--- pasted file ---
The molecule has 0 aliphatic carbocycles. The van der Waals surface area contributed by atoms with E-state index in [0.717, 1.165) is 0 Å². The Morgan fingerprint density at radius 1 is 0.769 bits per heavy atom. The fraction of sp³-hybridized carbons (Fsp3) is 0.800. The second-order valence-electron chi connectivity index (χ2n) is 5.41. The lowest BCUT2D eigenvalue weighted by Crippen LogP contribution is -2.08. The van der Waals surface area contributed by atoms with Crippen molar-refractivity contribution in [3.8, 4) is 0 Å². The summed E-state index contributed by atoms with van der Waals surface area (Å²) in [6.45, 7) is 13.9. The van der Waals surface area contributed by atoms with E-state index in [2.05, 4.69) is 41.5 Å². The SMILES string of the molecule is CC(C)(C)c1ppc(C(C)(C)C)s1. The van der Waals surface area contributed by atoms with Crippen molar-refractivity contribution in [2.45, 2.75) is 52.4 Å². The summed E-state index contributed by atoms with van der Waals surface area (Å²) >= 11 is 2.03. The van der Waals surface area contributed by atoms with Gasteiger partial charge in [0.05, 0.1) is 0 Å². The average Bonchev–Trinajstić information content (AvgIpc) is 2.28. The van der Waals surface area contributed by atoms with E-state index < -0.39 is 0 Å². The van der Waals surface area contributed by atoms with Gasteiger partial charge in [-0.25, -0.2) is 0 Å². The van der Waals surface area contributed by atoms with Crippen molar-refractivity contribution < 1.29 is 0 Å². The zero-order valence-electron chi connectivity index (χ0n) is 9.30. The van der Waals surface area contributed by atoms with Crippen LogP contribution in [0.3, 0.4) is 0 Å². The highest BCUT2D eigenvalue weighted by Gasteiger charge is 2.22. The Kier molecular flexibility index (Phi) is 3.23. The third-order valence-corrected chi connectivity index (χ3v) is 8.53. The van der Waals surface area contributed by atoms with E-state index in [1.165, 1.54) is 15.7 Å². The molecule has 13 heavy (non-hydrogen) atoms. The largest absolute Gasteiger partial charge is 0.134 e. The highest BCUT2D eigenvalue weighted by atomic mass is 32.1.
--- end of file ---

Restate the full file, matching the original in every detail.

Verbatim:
The molecule has 0 aliphatic carbocycles. The van der Waals surface area contributed by atoms with E-state index in [0.717, 1.165) is 0 Å². The Morgan fingerprint density at radius 1 is 0.769 bits per heavy atom. The fraction of sp³-hybridized carbons (Fsp3) is 0.800. The second-order valence-electron chi connectivity index (χ2n) is 5.41. The lowest BCUT2D eigenvalue weighted by Crippen LogP contribution is -2.08. The van der Waals surface area contributed by atoms with Crippen molar-refractivity contribution in [3.8, 4) is 0 Å². The summed E-state index contributed by atoms with van der Waals surface area (Å²) in [6.45, 7) is 13.9. The van der Waals surface area contributed by atoms with E-state index in [2.05, 4.69) is 41.5 Å². The SMILES string of the molecule is CC(C)(C)c1ppc(C(C)(C)C)s1. The van der Waals surface area contributed by atoms with Crippen molar-refractivity contribution in [2.45, 2.75) is 52.4 Å². The summed E-state index contributed by atoms with van der Waals surface area (Å²) >= 11 is 2.03. The van der Waals surface area contributed by atoms with Gasteiger partial charge in [0.05, 0.1) is 0 Å². The average Bonchev–Trinajstić information content (AvgIpc) is 2.28. The van der Waals surface area contributed by atoms with E-state index < -0.39 is 0 Å². The van der Waals surface area contributed by atoms with Gasteiger partial charge in [-0.25, -0.2) is 0 Å². The van der Waals surface area contributed by atoms with Crippen molar-refractivity contribution < 1.29 is 0 Å². The zero-order valence-electron chi connectivity index (χ0n) is 9.30. The van der Waals surface area contributed by atoms with Crippen LogP contribution in [0.3, 0.4) is 0 Å². The highest BCUT2D eigenvalue weighted by Gasteiger charge is 2.22. The Kier molecular flexibility index (Phi) is 3.23. The third-order valence-corrected chi connectivity index (χ3v) is 8.53. The van der Waals surface area contributed by atoms with E-state index in [1.165, 1.54) is 15.7 Å². The molecule has 13 heavy (non-hydrogen) atoms. The largest absolute Gasteiger partial charge is 0.134 e. The highest BCUT2D eigenvalue weighted by atomic mass is 32.1.